Family lawyer, Rachel Lemon provides an update in the Winter issue of American in Britain on the legal issues faced when building a modern family.
For some, having a family is not straightforward. It can involve a long period of planning and the help of a fertility clinic.
Although commercial surrogacy is prohibited in the UK and parts of the
US, surrogacy arrangements are becoming increasingly common. There are
different types of surrogacy.
Gestational (where the surrogate’s eggs are not used and the child is
conceived via in vitro fertilisation, IVF) and traditional (where the surrogate
is also an egg donor and the baby may be conceived via intra uterine
It is vital to explore the legal implications of a surrogacy arrangement
before fertility treatment starts. The Law Commissions are carrying out a
review of surrogacy law. It is hoped that changes will come into force
alleviating some of the problems with the current position. Some examples
- On birth, the surrogate and, if relevant, her spouse or civil partner are the child’s legal parents. This remains the case until a Parental Order is made to extinguish that status and grant it to the intended parents. Consent is required if a Parental Order is to be made.
That position supports the generally false notion that a surrogate sees the child as hers and that she wishes to have legal status as the child’s mother. In fact, cases where consent by the surrogate to grant legal parenthood to the intended parents is withheld are unusual. It is clear from those consulted by the Law Commissions that surrogates have no desire to be the child’s legal mother. They are clear that they are simply carrying a child to help someone have a family of their own.
The Law Commissions propose that the intended parents should be the legal parents from birth. It is proposed that the surrogate will have a defined time period post birth in which she can object.
- It is noteworthy that there has been significant growth in international surrogacy arrangements. It can be a lengthy process to obtain the required travel documents to get the child back to the UK. That can mean the child and the intended parents need to stay in a foreign country for a significant period of time.
The US is a common destination for international surrogacy. Different states vary in their approach and it is vital that you take advice from a specialist within your chosen destination.
The Law Commissions propose that intended parents who have gone abroad for their surrogacy arrangement will still need to apply for a Parental Order.
The reason for that is different countries operate different legal frameworks for surrogacy and it is vital that in these circumstances the court can assess the position on a country by country basis.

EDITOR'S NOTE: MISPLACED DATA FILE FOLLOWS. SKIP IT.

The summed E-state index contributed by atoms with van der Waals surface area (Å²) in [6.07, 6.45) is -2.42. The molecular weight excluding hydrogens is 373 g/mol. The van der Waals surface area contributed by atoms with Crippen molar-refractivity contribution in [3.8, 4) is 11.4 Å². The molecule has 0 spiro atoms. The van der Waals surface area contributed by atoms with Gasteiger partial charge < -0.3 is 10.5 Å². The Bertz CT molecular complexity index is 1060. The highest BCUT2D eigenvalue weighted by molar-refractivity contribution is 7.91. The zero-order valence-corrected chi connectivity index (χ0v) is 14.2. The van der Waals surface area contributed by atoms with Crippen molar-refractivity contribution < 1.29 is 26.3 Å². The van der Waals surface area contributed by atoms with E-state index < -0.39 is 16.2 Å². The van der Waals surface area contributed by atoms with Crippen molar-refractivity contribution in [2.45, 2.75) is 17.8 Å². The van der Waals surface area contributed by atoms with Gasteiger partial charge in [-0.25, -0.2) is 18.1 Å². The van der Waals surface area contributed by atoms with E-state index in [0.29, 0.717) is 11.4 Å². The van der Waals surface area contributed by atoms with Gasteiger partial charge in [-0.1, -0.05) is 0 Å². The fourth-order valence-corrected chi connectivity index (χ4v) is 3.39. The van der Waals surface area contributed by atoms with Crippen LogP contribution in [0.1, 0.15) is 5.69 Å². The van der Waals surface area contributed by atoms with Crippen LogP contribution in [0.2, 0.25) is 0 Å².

- There are few safeguards for those choosing a surrogacy arrangement. For instance, there is no requirement for legal advice to be obtained.
The Law Commissions propose that a number of measures be taken pre-conception (shifting away from the current post birth focus). Such measures include medical and criminal checks of all participants of the surrogacy arrangement, independent legal advice and implications counselling. A written surrogacy agreement is also to be entered into.
A new pathway is proposed for domestic surrogacy arrangements incorporating the above safeguards, an assessment of the welfare of the child and granting legal parenthood on birth – therefore avoiding the need for a Parental Order.
- There is a current requirement that there be a genetic link between the child and at least one of the intended parents. That excludes couples using double donation (sperm and eggs) in a surrogacy arrangement from obtaining a Parental Order.
The Law Commissions propose that the requirement for a genetic link be removed if, for medical reasons, either of the intended parents are not able to provide sperm or eggs.
The current requirement of domicile is also thought to be unnecessary and it is proposed that the requirements to obtain a Parental Order are to generally be broadened. The status of the intended parents’ relationship and the requirement that the child have his her home with the intended parents are also to be considered as is the issue of “reasonable expenses”.
Case law has already moved beyond some of the requirements as set out in
the current law to obtain a Parental Order so as to place the child’s welfare
as the central consideration. One example of that is, under the current
framework, there is a requirement that intended parents make their application
for a Parental Order within 6 months of the child being born. The court has,
since 2014 however, been prepared to make a Parental Order even if the
application is made outside of that window. It makes no sense therefore to
maintain that requirement where the courts do not action it in practice.
The Law Commissions’ paper is welcome. Reform is necessary. However, given
the current political landscape, we cannot say with certainty how long it will
be until we see any of the proposals come into force.
It is vital, regardless of how a baby is conceived, that the full legal
implications are considered before treatment starts. Hopefully parents can then
focus on enjoying their new arrival knowing that the legal aspects have been
fully understood and acted upon.
If you require information about the legal implications of fertility treatment and surrogacy, contact Rachel Lemon, the head of Mundays’ Modern Families Sector. Rachel can be contacted on 01932 590 612 or at firstname.lastname@example.org